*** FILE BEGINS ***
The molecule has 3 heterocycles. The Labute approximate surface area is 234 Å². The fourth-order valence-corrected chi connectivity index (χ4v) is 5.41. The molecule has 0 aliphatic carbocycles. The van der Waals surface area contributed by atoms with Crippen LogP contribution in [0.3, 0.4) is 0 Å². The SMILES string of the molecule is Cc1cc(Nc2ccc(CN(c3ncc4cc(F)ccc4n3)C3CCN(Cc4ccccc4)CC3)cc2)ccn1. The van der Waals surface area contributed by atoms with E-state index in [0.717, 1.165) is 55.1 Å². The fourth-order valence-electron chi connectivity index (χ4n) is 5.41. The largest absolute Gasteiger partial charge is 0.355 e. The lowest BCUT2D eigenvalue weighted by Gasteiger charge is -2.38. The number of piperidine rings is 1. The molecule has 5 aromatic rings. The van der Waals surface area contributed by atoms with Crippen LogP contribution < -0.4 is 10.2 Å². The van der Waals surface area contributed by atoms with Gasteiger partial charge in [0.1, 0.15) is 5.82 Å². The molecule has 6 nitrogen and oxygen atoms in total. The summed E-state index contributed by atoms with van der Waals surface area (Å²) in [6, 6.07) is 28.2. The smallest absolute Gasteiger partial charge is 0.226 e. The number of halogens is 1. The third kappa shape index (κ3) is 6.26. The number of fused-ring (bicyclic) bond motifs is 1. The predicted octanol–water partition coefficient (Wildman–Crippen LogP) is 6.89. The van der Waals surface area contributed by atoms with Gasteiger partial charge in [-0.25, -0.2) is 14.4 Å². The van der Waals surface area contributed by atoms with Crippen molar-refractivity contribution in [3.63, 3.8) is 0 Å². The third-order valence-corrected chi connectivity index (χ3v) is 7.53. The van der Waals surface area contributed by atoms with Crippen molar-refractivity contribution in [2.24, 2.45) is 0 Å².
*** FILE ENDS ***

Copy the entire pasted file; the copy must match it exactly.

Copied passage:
The molecule has 3 heterocycles. The Labute approximate surface area is 234 Å². The fourth-order valence-corrected chi connectivity index (χ4v) is 5.41. The molecule has 0 aliphatic carbocycles. The van der Waals surface area contributed by atoms with Crippen LogP contribution in [0.3, 0.4) is 0 Å². The SMILES string of the molecule is Cc1cc(Nc2ccc(CN(c3ncc4cc(F)ccc4n3)C3CCN(Cc4ccccc4)CC3)cc2)ccn1. The van der Waals surface area contributed by atoms with E-state index in [0.717, 1.165) is 55.1 Å². The fourth-order valence-electron chi connectivity index (χ4n) is 5.41. The largest absolute Gasteiger partial charge is 0.355 e. The lowest BCUT2D eigenvalue weighted by Gasteiger charge is -2.38. The number of piperidine rings is 1. The molecule has 5 aromatic rings. The van der Waals surface area contributed by atoms with Crippen LogP contribution < -0.4 is 10.2 Å². The van der Waals surface area contributed by atoms with Gasteiger partial charge in [0.1, 0.15) is 5.82 Å². The molecule has 6 nitrogen and oxygen atoms in total. The summed E-state index contributed by atoms with van der Waals surface area (Å²) in [6, 6.07) is 28.2. The smallest absolute Gasteiger partial charge is 0.226 e. The number of halogens is 1. The third kappa shape index (κ3) is 6.26. The number of fused-ring (bicyclic) bond motifs is 1. The predicted octanol–water partition coefficient (Wildman–Crippen LogP) is 6.89. The van der Waals surface area contributed by atoms with Gasteiger partial charge in [-0.25, -0.2) is 14.4 Å². The van der Waals surface area contributed by atoms with Crippen molar-refractivity contribution in [3.63, 3.8) is 0 Å². The third-order valence-corrected chi connectivity index (χ3v) is 7.53. The van der Waals surface area contributed by atoms with Crippen molar-refractivity contribution in [2.24, 2.45) is 0 Å².